Re:Why not leave it to the market? (2, Interesting)

l2718 (514756) | more than 8 years ago | (#14966020)

It's not your data anymore. This is like you selling me a book and then trying to dictate what tone of voice I use while reading it aloud because it's your poetry.

Say you decided to sign a contract whereby you gave them the data and allowed them to use it for various purposes, in return for $10. If you didn't like the terms (e.g. you want more than $10, you want royalties, or you don't want them to have your data at all) them you should not have signed the contract in the first place. What the law should say is that they are not allowed to do anything with your information unless you explicitely sold it to them (just like I can't read your book in public without signing a contract while it's under copyright protection).

Re:Why not leave it to the market? (3, Interesting)

hackstraw (262471) | more than 8 years ago | (#14966048)

Hmm...it's my data, I provided it, where's my cut?

I've been wondering this for years.

Companies have paid lip service to "privacy" over the years. Most every website and company has a "privacy policy", that often ends with the clause "subject to change without your notice".

Is there some way that consumers can organize and make their own demands of the terms that determine who they do business with? Kinda like a union for consumers?

The only answer I've come up with is hiding myself behind a company or corporation and not personally owning any property, but is there a way to do this with other consumers that want to have the same rights?

Re:Why not leave it to the market? (3, Insightful)

ceoyoyo (59147) | more than 8 years ago | (#14966394)

Yeah, it's called a government. You elect representatives that share your views, then they vote to determine a policy that represents the majority. They have absolute power to protect the people. At least, that's how it's supposed to work. Voting for the guy with the prettiest TV commercials kind of short circuits the whole thing.

Re:Why not leave it to the market? (1)

hackstraw (262471) | more than 8 years ago | (#14966514)

Yeah, it's called a government. You elect representatives that share your views, then they vote to determine a policy that represents the majority. They have absolute power to protect the people. At least, that's how it's supposed to work. Voting for the guy with the prettiest TV commercials kind of short circuits the whole thing.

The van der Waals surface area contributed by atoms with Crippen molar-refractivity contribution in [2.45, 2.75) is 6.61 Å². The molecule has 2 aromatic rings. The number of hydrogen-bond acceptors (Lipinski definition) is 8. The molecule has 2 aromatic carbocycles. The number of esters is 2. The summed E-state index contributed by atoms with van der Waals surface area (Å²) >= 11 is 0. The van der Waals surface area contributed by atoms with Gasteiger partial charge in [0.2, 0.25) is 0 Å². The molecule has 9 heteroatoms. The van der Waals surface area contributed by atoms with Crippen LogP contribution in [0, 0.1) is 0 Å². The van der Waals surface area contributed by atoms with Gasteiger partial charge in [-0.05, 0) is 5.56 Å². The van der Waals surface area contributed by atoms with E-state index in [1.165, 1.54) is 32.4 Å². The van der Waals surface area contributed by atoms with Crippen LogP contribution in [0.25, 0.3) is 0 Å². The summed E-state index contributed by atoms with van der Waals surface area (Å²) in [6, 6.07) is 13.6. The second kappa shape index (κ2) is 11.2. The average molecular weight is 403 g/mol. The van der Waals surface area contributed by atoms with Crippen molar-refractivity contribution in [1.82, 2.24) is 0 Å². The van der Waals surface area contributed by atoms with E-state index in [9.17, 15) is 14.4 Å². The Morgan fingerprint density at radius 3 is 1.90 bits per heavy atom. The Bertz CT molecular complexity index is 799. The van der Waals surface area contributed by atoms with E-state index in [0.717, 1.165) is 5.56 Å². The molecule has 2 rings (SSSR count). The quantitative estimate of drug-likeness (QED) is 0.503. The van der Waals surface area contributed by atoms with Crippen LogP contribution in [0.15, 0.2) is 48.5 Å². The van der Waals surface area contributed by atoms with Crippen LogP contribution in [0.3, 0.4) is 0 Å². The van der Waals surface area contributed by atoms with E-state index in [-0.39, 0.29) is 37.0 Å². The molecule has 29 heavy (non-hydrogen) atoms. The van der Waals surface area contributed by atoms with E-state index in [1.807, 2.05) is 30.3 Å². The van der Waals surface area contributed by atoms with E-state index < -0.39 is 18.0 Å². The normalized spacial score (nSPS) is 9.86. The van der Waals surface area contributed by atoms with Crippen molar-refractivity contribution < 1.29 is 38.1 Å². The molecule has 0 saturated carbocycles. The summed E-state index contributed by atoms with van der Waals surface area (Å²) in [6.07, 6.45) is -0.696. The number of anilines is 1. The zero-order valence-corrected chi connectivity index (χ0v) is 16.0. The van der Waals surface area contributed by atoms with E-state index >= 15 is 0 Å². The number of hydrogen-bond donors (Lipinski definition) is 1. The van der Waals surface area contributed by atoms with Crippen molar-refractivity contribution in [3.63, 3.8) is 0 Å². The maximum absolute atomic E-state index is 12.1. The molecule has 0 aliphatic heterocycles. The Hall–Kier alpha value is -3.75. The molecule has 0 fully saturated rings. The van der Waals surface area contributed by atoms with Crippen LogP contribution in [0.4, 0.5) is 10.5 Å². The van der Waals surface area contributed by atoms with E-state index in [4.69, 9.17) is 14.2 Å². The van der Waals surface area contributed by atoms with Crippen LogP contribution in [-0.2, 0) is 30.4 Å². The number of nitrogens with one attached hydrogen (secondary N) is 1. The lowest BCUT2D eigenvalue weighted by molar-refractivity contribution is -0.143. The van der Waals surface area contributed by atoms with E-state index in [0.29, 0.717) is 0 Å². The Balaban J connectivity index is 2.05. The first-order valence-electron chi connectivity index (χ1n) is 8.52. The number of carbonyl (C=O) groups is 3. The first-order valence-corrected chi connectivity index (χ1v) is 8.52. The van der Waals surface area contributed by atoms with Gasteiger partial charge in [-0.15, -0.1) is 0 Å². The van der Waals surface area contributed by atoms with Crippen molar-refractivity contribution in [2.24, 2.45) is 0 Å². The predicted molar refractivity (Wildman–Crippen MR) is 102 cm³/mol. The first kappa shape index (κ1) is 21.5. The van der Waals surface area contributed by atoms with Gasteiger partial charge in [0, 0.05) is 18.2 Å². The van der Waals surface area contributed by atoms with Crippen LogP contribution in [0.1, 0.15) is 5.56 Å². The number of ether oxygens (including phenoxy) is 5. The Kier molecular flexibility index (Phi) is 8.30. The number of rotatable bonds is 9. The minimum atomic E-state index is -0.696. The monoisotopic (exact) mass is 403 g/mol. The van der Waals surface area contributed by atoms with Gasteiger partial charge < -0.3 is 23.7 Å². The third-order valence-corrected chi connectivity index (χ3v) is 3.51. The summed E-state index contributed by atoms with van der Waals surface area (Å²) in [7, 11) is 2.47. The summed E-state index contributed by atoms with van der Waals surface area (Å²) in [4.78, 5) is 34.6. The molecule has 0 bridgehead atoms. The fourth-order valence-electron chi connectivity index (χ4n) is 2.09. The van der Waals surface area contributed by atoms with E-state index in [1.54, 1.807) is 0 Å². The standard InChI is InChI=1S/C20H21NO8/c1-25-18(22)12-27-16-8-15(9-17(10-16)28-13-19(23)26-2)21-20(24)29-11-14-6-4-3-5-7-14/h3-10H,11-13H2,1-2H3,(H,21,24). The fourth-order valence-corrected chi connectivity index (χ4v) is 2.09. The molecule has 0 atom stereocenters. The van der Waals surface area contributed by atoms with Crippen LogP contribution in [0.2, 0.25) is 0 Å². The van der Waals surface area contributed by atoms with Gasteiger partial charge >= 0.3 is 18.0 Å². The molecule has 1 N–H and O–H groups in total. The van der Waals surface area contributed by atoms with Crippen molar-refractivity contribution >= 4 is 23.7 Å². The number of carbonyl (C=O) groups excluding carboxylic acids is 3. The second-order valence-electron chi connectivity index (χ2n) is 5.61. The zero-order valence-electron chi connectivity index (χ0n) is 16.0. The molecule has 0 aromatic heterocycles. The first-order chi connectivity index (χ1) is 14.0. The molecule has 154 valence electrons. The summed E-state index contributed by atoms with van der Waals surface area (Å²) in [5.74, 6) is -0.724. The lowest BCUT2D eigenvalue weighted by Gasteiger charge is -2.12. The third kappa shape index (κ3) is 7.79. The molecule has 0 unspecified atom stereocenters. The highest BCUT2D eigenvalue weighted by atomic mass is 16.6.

Wrong.

I _vote_ for representatives that share my views, the people I don't vote for get elected, and I suffer.

Also, in theory, the government works for me, but for some reason, I don't feel that way.

Re:Why not leave it to the market? (1)

ceoyoyo (59147) | more than 8 years ago | (#14966605)

That's because you're not a majority. How exactly do you think a hypothetical consumer protection corporation/agency/militant wing would work? You'd get to dictate policy?

Any government DOES work for you, provided you make them accountable. If the majority of people are in the habit of either not voting or voting for whoever they're told to (ie whoever spent most on campaign ads) then the government will work for whoever provides them with the money to pay for those campaign ads.

If you actually cast an informed vote then you're not part of the problem. Most people don't, however.

Re:Why not leave it to the market? (1)

DemonThing (745994) | more than 8 years ago | (#14966442)

You would sell your personal information for $10?

Cool, l2718 lets see your tax return (0)

Anonymous Coward | more than 8 years ago | (#14966134)

Good, l2718 , lets see your tax return then. Feel free to post it online here.

Market value (1)

nuggz (69912) | more than 8 years ago | (#14966216)

Lets say there is a group of people willing to sell to sell their personal information for $10, and this becomes the accepted market price for this information.

Another group does not wish to share their information at any price.

A Company shares your personal information without permission, how can you justify any penalty greater than the $10 your information is worth?

Re:Why not leave it to the market? (1)

twostar (675002) | more than 8 years ago | (#14966608)

Here's a similar idea. For an extra $100/week we won't trash your beautiful shop here. Don't think of it as extortion, it's protection.

It isn't their information to sell. (5, Interesting)

Aspirator (862748) | more than 8 years ago | (#14965890)

It is the individual taxpayers information.

It was not acquired by the voluntary cooperation of the source.

If they want to sell it then they need permission from
the owner of the information, not the IRS's.

Re:It isn't their information to sell. (3, Informative)

Maximum Prophet (716608) | more than 8 years ago | (#14966293)

Bzzt. Wrong answer.

Filling out your Tax return is "Voluntary, but not optional"

Look it up. It's true, and the courts have upheld it. It has to be voluntary to get around your 5th ammendment rights against self-incrimination. It's non-optional because of the income tax amendment.
A somewhat weaselly explaination can be found here http://taxes.about.com/od/taxtrouble/a/back_taxes_ 2.htm [about.com]

Social Security Numbers & Fraud (2, Insightful)

deanj (519759) | more than 8 years ago | (#14965897)

As if there's not enough trouble already with identity fraud & getting Social Security numbers of folks.